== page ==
Washington Schools see Bilingual Students as Future Bilingual Educators

In Highline Public Schools, the district has set an ambitious goal of graduating all students as bilingual by 2026.  The district is pursuing the ‘grow your own’ idea by helping instructional aids become teachers and guiding current students towards teaching careers, according to Neal Morton. Their primary purpose for this is to make it easier to find enough bilingual educators to teach students in multiple languages.  According to Morton, currently recruiters for such educators have to travel to job fairs across the country, sometimes even to Puerto Rico to find Spanish-and Vietnamese-speaking teachers to fill the classrooms in the districts growing dual language programs. Not only is this district determined to find educators, they are also willing to help bilingual instructional aids in completing their bachelors degree in order to become teachers because of the high demand for bilingual teachers within the district.

The district is also looking at other ways to help with their expanding bilingual program such as competing for a new state grant aimed to help them with recruitment, prepare and mentor bilingual high-school students to become future bilingual teachers and counselors.  The Washington Legislature also approved a bill for the district to help design and start the “grow-your-own” teacher academics for bilingual positions. The main focus for this program is to strengthen the school system within the community by educating those already within the system.  With the increase of English learners, about 45 percent of those teaching English learners were instructional aids which the district believes is setting kids up to fail because the instructional aids have not received proper training which further reinforces the need to help fund bachelor degrees for these aids.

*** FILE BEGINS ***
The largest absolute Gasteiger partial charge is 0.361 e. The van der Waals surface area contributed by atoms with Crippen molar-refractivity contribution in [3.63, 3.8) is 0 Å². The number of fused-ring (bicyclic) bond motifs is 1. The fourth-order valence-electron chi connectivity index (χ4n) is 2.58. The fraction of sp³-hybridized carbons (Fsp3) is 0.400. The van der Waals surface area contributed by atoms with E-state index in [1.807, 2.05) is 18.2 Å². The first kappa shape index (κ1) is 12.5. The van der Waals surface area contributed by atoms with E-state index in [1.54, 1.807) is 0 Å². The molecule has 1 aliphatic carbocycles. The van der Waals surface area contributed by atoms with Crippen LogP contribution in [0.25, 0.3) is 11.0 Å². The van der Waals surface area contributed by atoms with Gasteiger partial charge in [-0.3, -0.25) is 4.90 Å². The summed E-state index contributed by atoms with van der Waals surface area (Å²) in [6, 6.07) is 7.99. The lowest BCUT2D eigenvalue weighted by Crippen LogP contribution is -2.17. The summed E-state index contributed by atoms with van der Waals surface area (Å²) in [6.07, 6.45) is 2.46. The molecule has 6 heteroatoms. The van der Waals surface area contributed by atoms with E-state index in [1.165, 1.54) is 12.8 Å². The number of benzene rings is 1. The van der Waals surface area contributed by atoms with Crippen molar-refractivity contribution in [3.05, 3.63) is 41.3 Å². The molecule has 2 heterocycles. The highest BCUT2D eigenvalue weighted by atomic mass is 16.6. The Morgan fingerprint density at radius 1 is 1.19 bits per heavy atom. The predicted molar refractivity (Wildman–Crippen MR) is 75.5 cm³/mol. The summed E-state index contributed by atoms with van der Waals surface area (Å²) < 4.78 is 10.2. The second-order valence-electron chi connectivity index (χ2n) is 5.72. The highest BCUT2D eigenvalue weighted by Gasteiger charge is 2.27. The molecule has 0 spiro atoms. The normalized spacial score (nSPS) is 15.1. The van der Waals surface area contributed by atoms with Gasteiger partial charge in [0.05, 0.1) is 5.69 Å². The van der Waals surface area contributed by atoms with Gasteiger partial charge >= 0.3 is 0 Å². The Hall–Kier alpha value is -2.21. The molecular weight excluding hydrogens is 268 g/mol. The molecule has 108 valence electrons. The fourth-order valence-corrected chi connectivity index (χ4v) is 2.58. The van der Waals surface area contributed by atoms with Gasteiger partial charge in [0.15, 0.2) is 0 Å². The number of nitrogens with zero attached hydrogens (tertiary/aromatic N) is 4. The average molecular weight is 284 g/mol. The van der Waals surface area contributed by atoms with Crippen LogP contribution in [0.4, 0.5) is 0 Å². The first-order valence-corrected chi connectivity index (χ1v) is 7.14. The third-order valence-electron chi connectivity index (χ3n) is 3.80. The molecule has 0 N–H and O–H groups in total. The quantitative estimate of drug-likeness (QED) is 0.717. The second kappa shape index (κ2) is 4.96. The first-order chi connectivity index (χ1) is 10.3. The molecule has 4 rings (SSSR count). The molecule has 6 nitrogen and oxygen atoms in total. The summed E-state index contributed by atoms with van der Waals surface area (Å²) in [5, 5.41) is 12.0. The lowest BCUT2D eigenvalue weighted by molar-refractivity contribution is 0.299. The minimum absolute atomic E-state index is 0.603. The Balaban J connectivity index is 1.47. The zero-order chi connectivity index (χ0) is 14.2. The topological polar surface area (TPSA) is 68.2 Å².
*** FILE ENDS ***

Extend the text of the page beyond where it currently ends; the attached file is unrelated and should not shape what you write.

The districts further stressed that it will still be difficult to receive more funding and that they will try and partner with other districts to apply for grants to help them in their ‘grow-you-own’ programs. Regardless, the district will continue to keep moving forward with different ways to help its growing English learner population.

 

 

See full article: https://www.seattletimes.com/education-lab/as-schools-expand-dual-language-programs-districts-hope-bilingual-students-become-bilingual-teachers/

 

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